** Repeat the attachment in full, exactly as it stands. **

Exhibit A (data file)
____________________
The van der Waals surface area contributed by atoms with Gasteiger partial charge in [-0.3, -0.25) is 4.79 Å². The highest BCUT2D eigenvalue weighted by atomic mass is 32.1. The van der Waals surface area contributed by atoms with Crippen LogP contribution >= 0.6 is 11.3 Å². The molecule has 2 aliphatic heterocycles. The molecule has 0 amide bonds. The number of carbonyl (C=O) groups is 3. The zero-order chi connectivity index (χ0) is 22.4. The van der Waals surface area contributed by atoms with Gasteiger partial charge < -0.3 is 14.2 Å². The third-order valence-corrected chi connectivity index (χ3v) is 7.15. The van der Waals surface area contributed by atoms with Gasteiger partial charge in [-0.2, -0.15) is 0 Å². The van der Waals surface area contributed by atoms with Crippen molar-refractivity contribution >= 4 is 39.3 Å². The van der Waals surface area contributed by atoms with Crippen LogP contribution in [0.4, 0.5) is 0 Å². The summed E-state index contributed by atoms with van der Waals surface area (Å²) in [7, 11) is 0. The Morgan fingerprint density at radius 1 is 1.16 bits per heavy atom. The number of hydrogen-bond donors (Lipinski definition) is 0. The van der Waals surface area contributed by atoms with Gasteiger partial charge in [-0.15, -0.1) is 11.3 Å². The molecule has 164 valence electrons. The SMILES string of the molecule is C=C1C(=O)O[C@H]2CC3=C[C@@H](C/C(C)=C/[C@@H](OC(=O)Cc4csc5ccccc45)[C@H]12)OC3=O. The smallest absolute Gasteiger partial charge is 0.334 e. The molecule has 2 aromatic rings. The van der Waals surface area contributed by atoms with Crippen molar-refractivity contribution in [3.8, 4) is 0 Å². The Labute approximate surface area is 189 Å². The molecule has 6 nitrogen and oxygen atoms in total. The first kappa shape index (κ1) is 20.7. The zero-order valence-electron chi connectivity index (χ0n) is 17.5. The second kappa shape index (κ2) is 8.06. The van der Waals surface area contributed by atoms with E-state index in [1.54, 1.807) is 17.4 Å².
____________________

The van der Waals surface area contributed by atoms with Gasteiger partial charge in [-0.3, -0.25) is 4.79 Å². The highest BCUT2D eigenvalue weighted by atomic mass is 32.1. The van der Waals surface area contributed by atoms with Crippen LogP contribution >= 0.6 is 11.3 Å². The molecule has 2 aliphatic heterocycles. The molecule has 0 amide bonds. The number of carbonyl (C=O) groups is 3. The zero-order chi connectivity index (χ0) is 22.4. The van der Waals surface area contributed by atoms with Gasteiger partial charge < -0.3 is 14.2 Å². The third-order valence-corrected chi connectivity index (χ3v) is 7.15. The van der Waals surface area contributed by atoms with Gasteiger partial charge in [-0.2, -0.15) is 0 Å². The van der Waals surface area contributed by atoms with Crippen molar-refractivity contribution >= 4 is 39.3 Å². The van der Waals surface area contributed by atoms with Crippen LogP contribution in [0.4, 0.5) is 0 Å². The summed E-state index contributed by atoms with van der Waals surface area (Å²) in [7, 11) is 0. The Morgan fingerprint density at radius 1 is 1.16 bits per heavy atom. The number of hydrogen-bond donors (Lipinski definition) is 0. The van der Waals surface area contributed by atoms with Gasteiger partial charge in [-0.15, -0.1) is 11.3 Å². The molecule has 164 valence electrons. The SMILES string of the molecule is C=C1C(=O)O[C@H]2CC3=C[C@@H](C/C(C)=C/[C@@H](OC(=O)Cc4csc5ccccc45)[C@H]12)OC3=O. The smallest absolute Gasteiger partial charge is 0.334 e. The molecule has 2 aromatic rings. The van der Waals surface area contributed by atoms with Crippen molar-refractivity contribution in [3.8, 4) is 0 Å². The Labute approximate surface area is 189 Å². The molecule has 6 nitrogen and oxygen atoms in total. The first kappa shape index (κ1) is 20.7. The zero-order valence-electron chi connectivity index (χ0n) is 17.5. The second kappa shape index (κ2) is 8.06. The van der Waals surface area contributed by atoms with E-state index in [1.54, 1.807) is 17.4 Å².